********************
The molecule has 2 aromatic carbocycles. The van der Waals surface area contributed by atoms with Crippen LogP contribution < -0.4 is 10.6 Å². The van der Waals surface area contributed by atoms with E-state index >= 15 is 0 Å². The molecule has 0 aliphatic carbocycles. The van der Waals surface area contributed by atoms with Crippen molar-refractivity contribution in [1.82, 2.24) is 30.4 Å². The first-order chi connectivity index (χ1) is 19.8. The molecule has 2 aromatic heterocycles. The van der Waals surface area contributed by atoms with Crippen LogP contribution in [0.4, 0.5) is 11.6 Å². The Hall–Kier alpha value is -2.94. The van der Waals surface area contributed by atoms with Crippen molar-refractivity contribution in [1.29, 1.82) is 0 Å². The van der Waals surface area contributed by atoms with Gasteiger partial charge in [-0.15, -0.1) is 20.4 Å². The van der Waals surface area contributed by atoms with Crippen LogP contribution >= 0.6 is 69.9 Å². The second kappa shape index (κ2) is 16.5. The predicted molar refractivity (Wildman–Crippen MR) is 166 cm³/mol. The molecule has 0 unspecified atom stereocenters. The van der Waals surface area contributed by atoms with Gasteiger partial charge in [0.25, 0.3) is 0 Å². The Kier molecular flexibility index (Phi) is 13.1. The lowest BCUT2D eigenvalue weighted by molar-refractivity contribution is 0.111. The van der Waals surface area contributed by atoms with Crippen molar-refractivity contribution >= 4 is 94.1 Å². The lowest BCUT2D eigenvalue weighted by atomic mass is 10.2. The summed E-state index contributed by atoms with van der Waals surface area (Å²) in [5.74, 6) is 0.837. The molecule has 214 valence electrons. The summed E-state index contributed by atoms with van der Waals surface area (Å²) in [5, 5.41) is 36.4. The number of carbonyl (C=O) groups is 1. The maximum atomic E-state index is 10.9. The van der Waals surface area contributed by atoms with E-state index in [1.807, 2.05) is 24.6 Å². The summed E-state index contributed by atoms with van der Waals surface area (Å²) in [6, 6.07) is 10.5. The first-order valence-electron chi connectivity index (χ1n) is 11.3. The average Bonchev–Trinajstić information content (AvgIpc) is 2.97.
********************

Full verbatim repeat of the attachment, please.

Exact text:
The molecule has 2 aromatic carbocycles. The van der Waals surface area contributed by atoms with Crippen LogP contribution < -0.4 is 10.6 Å². The van der Waals surface area contributed by atoms with E-state index >= 15 is 0 Å². The molecule has 0 aliphatic carbocycles. The van der Waals surface area contributed by atoms with Crippen molar-refractivity contribution in [1.82, 2.24) is 30.4 Å². The first-order chi connectivity index (χ1) is 19.8. The molecule has 2 aromatic heterocycles. The van der Waals surface area contributed by atoms with Crippen LogP contribution in [0.4, 0.5) is 11.6 Å². The Hall–Kier alpha value is -2.94. The van der Waals surface area contributed by atoms with Crippen molar-refractivity contribution in [1.29, 1.82) is 0 Å². The van der Waals surface area contributed by atoms with Gasteiger partial charge in [-0.15, -0.1) is 20.4 Å². The van der Waals surface area contributed by atoms with Crippen LogP contribution >= 0.6 is 69.9 Å². The second kappa shape index (κ2) is 16.5. The predicted molar refractivity (Wildman–Crippen MR) is 166 cm³/mol. The molecule has 0 unspecified atom stereocenters. The van der Waals surface area contributed by atoms with Gasteiger partial charge in [0.25, 0.3) is 0 Å². The Kier molecular flexibility index (Phi) is 13.1. The lowest BCUT2D eigenvalue weighted by molar-refractivity contribution is 0.111. The van der Waals surface area contributed by atoms with Crippen molar-refractivity contribution >= 4 is 94.1 Å². The lowest BCUT2D eigenvalue weighted by atomic mass is 10.2. The summed E-state index contributed by atoms with van der Waals surface area (Å²) in [5.74, 6) is 0.837. The molecule has 214 valence electrons. The summed E-state index contributed by atoms with van der Waals surface area (Å²) in [5, 5.41) is 36.4. The number of carbonyl (C=O) groups is 1. The maximum atomic E-state index is 10.9. The van der Waals surface area contributed by atoms with E-state index in [1.807, 2.05) is 24.6 Å². The summed E-state index contributed by atoms with van der Waals surface area (Å²) in [6, 6.07) is 10.5. The first-order valence-electron chi connectivity index (χ1n) is 11.3. The average Bonchev–Trinajstić information content (AvgIpc) is 2.97.